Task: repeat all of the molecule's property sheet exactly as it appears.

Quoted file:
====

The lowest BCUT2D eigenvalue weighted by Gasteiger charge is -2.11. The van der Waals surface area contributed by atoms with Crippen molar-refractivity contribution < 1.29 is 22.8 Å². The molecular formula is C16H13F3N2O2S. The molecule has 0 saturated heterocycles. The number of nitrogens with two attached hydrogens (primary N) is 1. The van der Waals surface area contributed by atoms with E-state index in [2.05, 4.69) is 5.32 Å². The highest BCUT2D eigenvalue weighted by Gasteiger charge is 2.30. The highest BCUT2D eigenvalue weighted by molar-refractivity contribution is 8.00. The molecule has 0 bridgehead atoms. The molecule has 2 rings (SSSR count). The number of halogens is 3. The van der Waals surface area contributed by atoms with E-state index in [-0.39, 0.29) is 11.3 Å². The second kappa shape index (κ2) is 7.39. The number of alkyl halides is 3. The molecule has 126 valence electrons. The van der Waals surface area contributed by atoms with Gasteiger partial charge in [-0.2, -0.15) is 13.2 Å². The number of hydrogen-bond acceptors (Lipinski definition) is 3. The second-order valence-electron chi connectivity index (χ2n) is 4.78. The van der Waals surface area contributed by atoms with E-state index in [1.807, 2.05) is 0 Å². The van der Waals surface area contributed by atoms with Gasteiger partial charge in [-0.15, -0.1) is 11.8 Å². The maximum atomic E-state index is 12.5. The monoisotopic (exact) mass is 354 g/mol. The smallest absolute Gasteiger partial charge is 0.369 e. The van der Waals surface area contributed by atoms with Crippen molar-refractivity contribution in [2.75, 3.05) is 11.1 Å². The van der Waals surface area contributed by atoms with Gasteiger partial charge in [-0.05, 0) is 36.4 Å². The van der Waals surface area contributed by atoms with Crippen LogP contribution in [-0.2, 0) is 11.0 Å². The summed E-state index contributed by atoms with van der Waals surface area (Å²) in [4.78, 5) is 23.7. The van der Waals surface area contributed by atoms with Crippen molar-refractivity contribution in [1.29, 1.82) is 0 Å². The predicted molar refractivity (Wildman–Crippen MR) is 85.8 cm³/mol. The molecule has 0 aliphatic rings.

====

The lowest BCUT2D eigenvalue weighted by Gasteiger charge is -2.11. The van der Waals surface area contributed by atoms with Crippen molar-refractivity contribution < 1.29 is 22.8 Å². The molecular formula is C16H13F3N2O2S. The molecule has 0 saturated heterocycles. The number of nitrogens with two attached hydrogens (primary N) is 1. The van der Waals surface area contributed by atoms with E-state index in [2.05, 4.69) is 5.32 Å². The highest BCUT2D eigenvalue weighted by Gasteiger charge is 2.30. The highest BCUT2D eigenvalue weighted by molar-refractivity contribution is 8.00. The molecule has 0 bridgehead atoms. The molecule has 2 rings (SSSR count). The number of halogens is 3. The van der Waals surface area contributed by atoms with E-state index in [-0.39, 0.29) is 11.3 Å². The second kappa shape index (κ2) is 7.39. The number of alkyl halides is 3. The molecule has 126 valence electrons. The van der Waals surface area contributed by atoms with Gasteiger partial charge in [-0.2, -0.15) is 13.2 Å². The number of hydrogen-bond acceptors (Lipinski definition) is 3. The second-order valence-electron chi connectivity index (χ2n) is 4.78. The van der Waals surface area contributed by atoms with E-state index in [1.807, 2.05) is 0 Å². The van der Waals surface area contributed by atoms with Gasteiger partial charge in [-0.15, -0.1) is 11.8 Å². The maximum atomic E-state index is 12.5. The monoisotopic (exact) mass is 354 g/mol. The smallest absolute Gasteiger partial charge is 0.369 e. The van der Waals surface area contributed by atoms with Crippen molar-refractivity contribution in [2.75, 3.05) is 11.1 Å². The van der Waals surface area contributed by atoms with Gasteiger partial charge in [-0.05, 0) is 36.4 Å². The van der Waals surface area contributed by atoms with Crippen LogP contribution in [-0.2, 0) is 11.0 Å². The summed E-state index contributed by atoms with van der Waals surface area (Å²) in [4.78, 5) is 23.7. The van der Waals surface area contributed by atoms with Crippen molar-refractivity contribution in [1.29, 1.82) is 0 Å². The predicted molar refractivity (Wildman–Crippen MR) is 85.8 cm³/mol. The molecule has 0 aliphatic rings.